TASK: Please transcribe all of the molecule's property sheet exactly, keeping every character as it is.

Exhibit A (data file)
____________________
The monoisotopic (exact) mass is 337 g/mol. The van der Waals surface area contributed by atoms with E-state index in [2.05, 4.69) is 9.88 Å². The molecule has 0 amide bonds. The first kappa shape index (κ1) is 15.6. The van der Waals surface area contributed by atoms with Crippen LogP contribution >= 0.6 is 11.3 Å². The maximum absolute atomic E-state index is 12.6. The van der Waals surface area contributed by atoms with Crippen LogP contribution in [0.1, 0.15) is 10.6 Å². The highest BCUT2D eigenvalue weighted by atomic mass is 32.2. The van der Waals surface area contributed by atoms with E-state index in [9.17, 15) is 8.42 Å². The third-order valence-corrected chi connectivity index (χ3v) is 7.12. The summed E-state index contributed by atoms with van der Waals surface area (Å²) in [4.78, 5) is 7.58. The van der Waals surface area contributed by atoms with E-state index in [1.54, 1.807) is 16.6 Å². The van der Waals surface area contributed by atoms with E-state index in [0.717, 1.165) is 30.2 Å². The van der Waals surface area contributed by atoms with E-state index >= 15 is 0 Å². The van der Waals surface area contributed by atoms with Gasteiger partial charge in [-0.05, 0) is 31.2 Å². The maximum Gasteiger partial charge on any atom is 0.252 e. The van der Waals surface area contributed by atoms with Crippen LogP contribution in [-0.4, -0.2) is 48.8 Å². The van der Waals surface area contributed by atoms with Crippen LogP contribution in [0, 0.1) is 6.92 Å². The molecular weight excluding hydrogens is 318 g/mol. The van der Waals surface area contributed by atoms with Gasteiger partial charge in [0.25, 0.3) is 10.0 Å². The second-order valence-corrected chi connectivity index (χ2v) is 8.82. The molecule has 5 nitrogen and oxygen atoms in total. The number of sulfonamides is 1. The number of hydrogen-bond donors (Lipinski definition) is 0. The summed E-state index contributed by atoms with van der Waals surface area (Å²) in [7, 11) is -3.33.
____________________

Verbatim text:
The monoisotopic (exact) mass is 337 g/mol. The van der Waals surface area contributed by atoms with E-state index in [2.05, 4.69) is 9.88 Å². The molecule has 0 amide bonds. The first kappa shape index (κ1) is 15.6. The van der Waals surface area contributed by atoms with Crippen LogP contribution >= 0.6 is 11.3 Å². The maximum absolute atomic E-state index is 12.6. The van der Waals surface area contributed by atoms with Crippen LogP contribution in [0.1, 0.15) is 10.6 Å². The highest BCUT2D eigenvalue weighted by atomic mass is 32.2. The van der Waals surface area contributed by atoms with E-state index in [9.17, 15) is 8.42 Å². The third-order valence-corrected chi connectivity index (χ3v) is 7.12. The summed E-state index contributed by atoms with van der Waals surface area (Å²) in [4.78, 5) is 7.58. The van der Waals surface area contributed by atoms with E-state index in [1.54, 1.807) is 16.6 Å². The van der Waals surface area contributed by atoms with E-state index in [0.717, 1.165) is 30.2 Å². The van der Waals surface area contributed by atoms with E-state index >= 15 is 0 Å². The van der Waals surface area contributed by atoms with Gasteiger partial charge in [-0.05, 0) is 31.2 Å². The maximum Gasteiger partial charge on any atom is 0.252 e. The van der Waals surface area contributed by atoms with Crippen LogP contribution in [-0.4, -0.2) is 48.8 Å². The van der Waals surface area contributed by atoms with Crippen LogP contribution in [0, 0.1) is 6.92 Å². The molecular weight excluding hydrogens is 318 g/mol. The van der Waals surface area contributed by atoms with Gasteiger partial charge in [0.25, 0.3) is 10.0 Å². The second-order valence-corrected chi connectivity index (χ2v) is 8.82. The molecule has 5 nitrogen and oxygen atoms in total. The number of sulfonamides is 1. The number of hydrogen-bond donors (Lipinski definition) is 0. The summed E-state index contributed by atoms with van der Waals surface area (Å²) in [7, 11) is -3.33.